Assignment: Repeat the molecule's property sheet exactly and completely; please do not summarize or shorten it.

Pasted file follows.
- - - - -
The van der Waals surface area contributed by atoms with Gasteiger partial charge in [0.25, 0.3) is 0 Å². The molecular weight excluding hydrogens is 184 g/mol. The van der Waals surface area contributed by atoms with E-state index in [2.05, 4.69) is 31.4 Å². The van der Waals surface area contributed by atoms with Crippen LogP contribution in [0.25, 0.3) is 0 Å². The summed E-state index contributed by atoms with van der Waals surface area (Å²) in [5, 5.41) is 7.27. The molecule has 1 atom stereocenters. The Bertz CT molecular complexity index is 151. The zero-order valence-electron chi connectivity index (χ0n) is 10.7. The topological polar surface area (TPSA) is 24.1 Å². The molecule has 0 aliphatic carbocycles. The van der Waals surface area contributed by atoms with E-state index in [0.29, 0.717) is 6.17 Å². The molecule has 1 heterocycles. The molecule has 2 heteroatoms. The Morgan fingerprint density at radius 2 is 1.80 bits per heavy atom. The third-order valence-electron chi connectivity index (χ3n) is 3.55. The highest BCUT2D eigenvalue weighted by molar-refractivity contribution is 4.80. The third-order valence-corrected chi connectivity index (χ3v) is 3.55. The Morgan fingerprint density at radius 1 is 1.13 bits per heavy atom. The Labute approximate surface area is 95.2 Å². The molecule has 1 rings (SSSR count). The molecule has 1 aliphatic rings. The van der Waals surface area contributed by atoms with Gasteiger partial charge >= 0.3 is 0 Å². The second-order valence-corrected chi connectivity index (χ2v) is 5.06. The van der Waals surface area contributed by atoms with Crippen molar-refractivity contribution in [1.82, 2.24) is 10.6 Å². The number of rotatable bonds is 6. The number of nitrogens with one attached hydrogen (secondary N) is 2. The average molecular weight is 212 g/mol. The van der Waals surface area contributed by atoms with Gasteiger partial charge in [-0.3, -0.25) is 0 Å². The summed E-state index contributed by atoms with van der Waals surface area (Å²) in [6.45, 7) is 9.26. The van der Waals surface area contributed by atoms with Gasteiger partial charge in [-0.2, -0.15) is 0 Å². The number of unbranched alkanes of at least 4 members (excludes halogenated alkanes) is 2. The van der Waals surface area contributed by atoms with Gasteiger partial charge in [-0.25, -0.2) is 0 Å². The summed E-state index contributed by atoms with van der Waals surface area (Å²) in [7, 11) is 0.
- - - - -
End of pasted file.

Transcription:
The van der Waals surface area contributed by atoms with Gasteiger partial charge in [0.25, 0.3) is 0 Å². The molecular weight excluding hydrogens is 184 g/mol. The van der Waals surface area contributed by atoms with E-state index in [2.05, 4.69) is 31.4 Å². The van der Waals surface area contributed by atoms with Crippen LogP contribution in [0.25, 0.3) is 0 Å². The summed E-state index contributed by atoms with van der Waals surface area (Å²) in [5, 5.41) is 7.27. The molecule has 1 atom stereocenters. The Bertz CT molecular complexity index is 151. The zero-order valence-electron chi connectivity index (χ0n) is 10.7. The topological polar surface area (TPSA) is 24.1 Å². The molecule has 0 aliphatic carbocycles. The van der Waals surface area contributed by atoms with E-state index in [0.29, 0.717) is 6.17 Å². The molecule has 1 heterocycles. The molecule has 2 heteroatoms. The Morgan fingerprint density at radius 2 is 1.80 bits per heavy atom. The third-order valence-electron chi connectivity index (χ3n) is 3.55. The highest BCUT2D eigenvalue weighted by molar-refractivity contribution is 4.80. The third-order valence-corrected chi connectivity index (χ3v) is 3.55. The Morgan fingerprint density at radius 1 is 1.13 bits per heavy atom. The Labute approximate surface area is 95.2 Å². The molecule has 1 rings (SSSR count). The molecule has 1 aliphatic rings. The van der Waals surface area contributed by atoms with Gasteiger partial charge >= 0.3 is 0 Å². The second-order valence-corrected chi connectivity index (χ2v) is 5.06. The van der Waals surface area contributed by atoms with Crippen molar-refractivity contribution in [1.82, 2.24) is 10.6 Å². The number of rotatable bonds is 6. The number of nitrogens with one attached hydrogen (secondary N) is 2. The average molecular weight is 212 g/mol. The van der Waals surface area contributed by atoms with Gasteiger partial charge in [-0.3, -0.25) is 0 Å². The summed E-state index contributed by atoms with van der Waals surface area (Å²) in [6.45, 7) is 9.26. The van der Waals surface area contributed by atoms with Gasteiger partial charge in [-0.2, -0.15) is 0 Å². The number of unbranched alkanes of at least 4 members (excludes halogenated alkanes) is 2. The van der Waals surface area contributed by atoms with Gasteiger partial charge in [-0.25, -0.2) is 0 Å². The summed E-state index contributed by atoms with van der Waals surface area (Å²) in [7, 11) is 0.